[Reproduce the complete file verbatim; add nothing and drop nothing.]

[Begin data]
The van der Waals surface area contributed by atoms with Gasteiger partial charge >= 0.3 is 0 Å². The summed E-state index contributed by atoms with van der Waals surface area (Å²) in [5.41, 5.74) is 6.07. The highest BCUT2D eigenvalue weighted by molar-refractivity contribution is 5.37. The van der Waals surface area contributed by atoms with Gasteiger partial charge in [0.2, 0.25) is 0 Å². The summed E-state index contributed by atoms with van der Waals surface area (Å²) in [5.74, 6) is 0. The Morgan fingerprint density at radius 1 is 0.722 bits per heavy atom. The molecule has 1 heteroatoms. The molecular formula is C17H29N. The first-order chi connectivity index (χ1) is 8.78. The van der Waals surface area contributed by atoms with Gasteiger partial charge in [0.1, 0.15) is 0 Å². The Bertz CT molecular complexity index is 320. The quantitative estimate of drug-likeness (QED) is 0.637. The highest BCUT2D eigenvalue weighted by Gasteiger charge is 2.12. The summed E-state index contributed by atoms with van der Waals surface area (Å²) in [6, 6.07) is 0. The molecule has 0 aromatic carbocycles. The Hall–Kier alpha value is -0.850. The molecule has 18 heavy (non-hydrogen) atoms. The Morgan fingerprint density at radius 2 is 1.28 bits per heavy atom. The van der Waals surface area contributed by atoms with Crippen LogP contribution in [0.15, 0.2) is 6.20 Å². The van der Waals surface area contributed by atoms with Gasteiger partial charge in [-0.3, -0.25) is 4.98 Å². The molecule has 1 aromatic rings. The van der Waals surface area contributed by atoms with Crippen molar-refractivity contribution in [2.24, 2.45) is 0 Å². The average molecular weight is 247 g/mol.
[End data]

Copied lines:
The van der Waals surface area contributed by atoms with Gasteiger partial charge >= 0.3 is 0 Å². The summed E-state index contributed by atoms with van der Waals surface area (Å²) in [5.41, 5.74) is 6.07. The highest BCUT2D eigenvalue weighted by molar-refractivity contribution is 5.37. The van der Waals surface area contributed by atoms with Gasteiger partial charge in [0.2, 0.25) is 0 Å². The summed E-state index contributed by atoms with van der Waals surface area (Å²) in [5.74, 6) is 0. The Morgan fingerprint density at radius 1 is 0.722 bits per heavy atom. The molecule has 1 heteroatoms. The molecular formula is C17H29N. The first-order chi connectivity index (χ1) is 8.78. The van der Waals surface area contributed by atoms with Gasteiger partial charge in [0.1, 0.15) is 0 Å². The Bertz CT molecular complexity index is 320. The quantitative estimate of drug-likeness (QED) is 0.637. The highest BCUT2D eigenvalue weighted by Gasteiger charge is 2.12. The summed E-state index contributed by atoms with van der Waals surface area (Å²) in [6, 6.07) is 0. The molecule has 0 aromatic carbocycles. The Hall–Kier alpha value is -0.850. The molecule has 18 heavy (non-hydrogen) atoms. The Morgan fingerprint density at radius 2 is 1.28 bits per heavy atom. The van der Waals surface area contributed by atoms with Crippen LogP contribution in [0.15, 0.2) is 6.20 Å². The van der Waals surface area contributed by atoms with Gasteiger partial charge in [-0.3, -0.25) is 4.98 Å². The molecule has 1 aromatic rings. The van der Waals surface area contributed by atoms with Crippen molar-refractivity contribution in [2.24, 2.45) is 0 Å². The average molecular weight is 247 g/mol.